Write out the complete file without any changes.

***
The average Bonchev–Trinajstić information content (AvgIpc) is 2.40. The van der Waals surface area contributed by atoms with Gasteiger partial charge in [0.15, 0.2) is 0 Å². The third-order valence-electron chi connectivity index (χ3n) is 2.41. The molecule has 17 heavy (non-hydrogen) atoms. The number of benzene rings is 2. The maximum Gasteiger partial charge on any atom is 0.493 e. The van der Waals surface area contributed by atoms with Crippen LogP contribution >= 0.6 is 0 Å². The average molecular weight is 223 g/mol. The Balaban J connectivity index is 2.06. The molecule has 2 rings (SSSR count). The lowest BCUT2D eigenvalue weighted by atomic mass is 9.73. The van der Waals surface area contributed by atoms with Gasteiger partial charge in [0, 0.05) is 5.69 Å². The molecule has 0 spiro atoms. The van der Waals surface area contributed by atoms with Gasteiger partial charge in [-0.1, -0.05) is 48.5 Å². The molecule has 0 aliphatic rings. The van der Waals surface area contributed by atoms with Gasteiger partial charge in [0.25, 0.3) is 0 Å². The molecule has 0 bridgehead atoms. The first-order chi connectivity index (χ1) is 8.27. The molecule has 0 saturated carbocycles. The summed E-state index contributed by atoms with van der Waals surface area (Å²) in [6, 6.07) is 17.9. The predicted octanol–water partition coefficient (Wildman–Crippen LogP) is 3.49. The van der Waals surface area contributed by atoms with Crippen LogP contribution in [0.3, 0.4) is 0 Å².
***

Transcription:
The average Bonchev–Trinajstić information content (AvgIpc) is 2.40. The van der Waals surface area contributed by atoms with Gasteiger partial charge in [0.15, 0.2) is 0 Å². The third-order valence-electron chi connectivity index (χ3n) is 2.41. The molecule has 17 heavy (non-hydrogen) atoms. The number of benzene rings is 2. The maximum Gasteiger partial charge on any atom is 0.493 e. The van der Waals surface area contributed by atoms with Crippen LogP contribution >= 0.6 is 0 Å². The average molecular weight is 223 g/mol. The Balaban J connectivity index is 2.06. The molecule has 2 rings (SSSR count). The lowest BCUT2D eigenvalue weighted by atomic mass is 9.73. The van der Waals surface area contributed by atoms with Gasteiger partial charge in [0, 0.05) is 5.69 Å². The molecule has 0 spiro atoms. The van der Waals surface area contributed by atoms with Gasteiger partial charge in [-0.1, -0.05) is 48.5 Å². The molecule has 0 aliphatic rings. The van der Waals surface area contributed by atoms with Gasteiger partial charge in [0.25, 0.3) is 0 Å². The molecule has 0 bridgehead atoms. The first-order chi connectivity index (χ1) is 8.27. The molecule has 0 saturated carbocycles. The summed E-state index contributed by atoms with van der Waals surface area (Å²) in [6, 6.07) is 17.9. The predicted octanol–water partition coefficient (Wildman–Crippen LogP) is 3.49. The van der Waals surface area contributed by atoms with Crippen LogP contribution in [0.3, 0.4) is 0 Å².